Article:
The real enemy is inactivity: “Doldrums, doldrums, eviler than the devil,” sighs Thomas. The more time the men spend in each other’s company, the murkier their relationship becomes, until the mix of boredom and sexual confusion starts to recall Polanski’s Cul-de-Sac, another sly chamber-piece shot in black and white in a remote location (in that case, Lindisfarne). Living together in a giant phallic symbol begins to take its toll. Whenever the men soften around one another, even drunkenly slow dancing in one scene, they invariably break out into fisticuffs afterwards like a million repressed movie hard-men before them. Thomas accuses Ephraim of stinting on the cleaning and orders him to polish every nail in the place until it sparkles “like a sperm whale’s pecker”, telling him, “you’ll like it ‘cos I says you will”. The suspicion that this isn’t about the housework at all is only compounded when Ephraim later starts leading Thomas around on a lead on all fours. One man’s psychodrama is another man’s night out in Vauxhall.

Anyone who saw The Witch, Eggers’ chilling 2015 debut about an exiled family in 17th-century New England, will know that what he lacks in narrative slaloming he makes up for in mood and authenticity. The new picture draws much of its script from 19th-century dialect studies and real lighthouse-keepers’ journals; even the three-part stitching on the characters’ underwear is loyal to the needlework of the day. Well, of course it is. If the cast and crew didn’t have to catch their own lunch in lobster cages it will come as a disappointment.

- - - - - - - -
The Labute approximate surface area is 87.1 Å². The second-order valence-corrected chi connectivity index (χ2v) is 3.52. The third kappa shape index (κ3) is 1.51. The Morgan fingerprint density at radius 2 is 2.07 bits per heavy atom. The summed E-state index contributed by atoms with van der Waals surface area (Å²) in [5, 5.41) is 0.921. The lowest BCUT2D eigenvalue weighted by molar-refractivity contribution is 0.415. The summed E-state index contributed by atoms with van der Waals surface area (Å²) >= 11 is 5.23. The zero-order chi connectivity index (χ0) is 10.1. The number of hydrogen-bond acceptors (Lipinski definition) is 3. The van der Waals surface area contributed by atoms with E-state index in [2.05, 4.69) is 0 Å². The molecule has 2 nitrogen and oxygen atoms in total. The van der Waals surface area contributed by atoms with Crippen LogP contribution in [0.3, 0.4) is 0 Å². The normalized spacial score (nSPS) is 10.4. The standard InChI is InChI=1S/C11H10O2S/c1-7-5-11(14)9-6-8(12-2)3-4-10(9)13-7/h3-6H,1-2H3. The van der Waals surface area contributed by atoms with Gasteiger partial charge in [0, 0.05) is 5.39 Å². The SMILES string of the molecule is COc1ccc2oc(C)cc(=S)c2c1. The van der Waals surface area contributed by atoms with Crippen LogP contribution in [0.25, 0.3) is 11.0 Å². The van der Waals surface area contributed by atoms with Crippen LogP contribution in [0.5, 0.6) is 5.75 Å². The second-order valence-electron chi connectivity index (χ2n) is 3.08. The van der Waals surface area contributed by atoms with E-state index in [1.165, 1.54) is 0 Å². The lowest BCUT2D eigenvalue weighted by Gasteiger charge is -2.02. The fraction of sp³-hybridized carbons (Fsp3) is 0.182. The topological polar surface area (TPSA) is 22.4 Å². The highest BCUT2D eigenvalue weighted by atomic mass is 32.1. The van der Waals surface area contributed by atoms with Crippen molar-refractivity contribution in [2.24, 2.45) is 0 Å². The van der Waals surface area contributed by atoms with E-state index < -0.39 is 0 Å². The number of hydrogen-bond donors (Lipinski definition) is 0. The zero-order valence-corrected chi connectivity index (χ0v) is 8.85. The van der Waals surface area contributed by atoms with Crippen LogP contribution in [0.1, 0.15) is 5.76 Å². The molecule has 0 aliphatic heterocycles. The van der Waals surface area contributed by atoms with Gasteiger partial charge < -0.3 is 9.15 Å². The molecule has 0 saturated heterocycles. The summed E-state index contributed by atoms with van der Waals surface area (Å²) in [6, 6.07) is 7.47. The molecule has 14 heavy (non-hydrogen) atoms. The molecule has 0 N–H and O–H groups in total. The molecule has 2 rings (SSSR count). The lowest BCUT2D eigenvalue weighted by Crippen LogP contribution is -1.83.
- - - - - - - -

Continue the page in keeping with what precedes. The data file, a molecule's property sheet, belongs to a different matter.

Sign up for The New Statesman’s newsletters Tick the boxes of the newsletters you would like to receive. Quick and essential guide to domestic and global politics from the New Statesman's politics team. The New Statesman’s global affairs newsletter, every Monday and Friday. The best of the New Statesman, delivered to your inbox every weekday morning. The New Statesman’s weekly environment email on the politics, business and culture of the climate and nature crises - in your inbox every Thursday. A handy, three-minute glance at the week ahead in companies, markets, regulation and investment, landing in your inbox every Monday morning. Our weekly culture newsletter – from books and art to pop culture and memes – sent every Friday. A weekly round-up of some of the best articles featured in the most recent issue of the New Statesman, sent each Saturday. A newsletter showcasing the finest writing from the ideas section and the NS archive, covering political ideas, philosophy, criticism and intellectual history - sent every Wednesday. Sign up to receive information regarding NS events, subscription offers & product updates.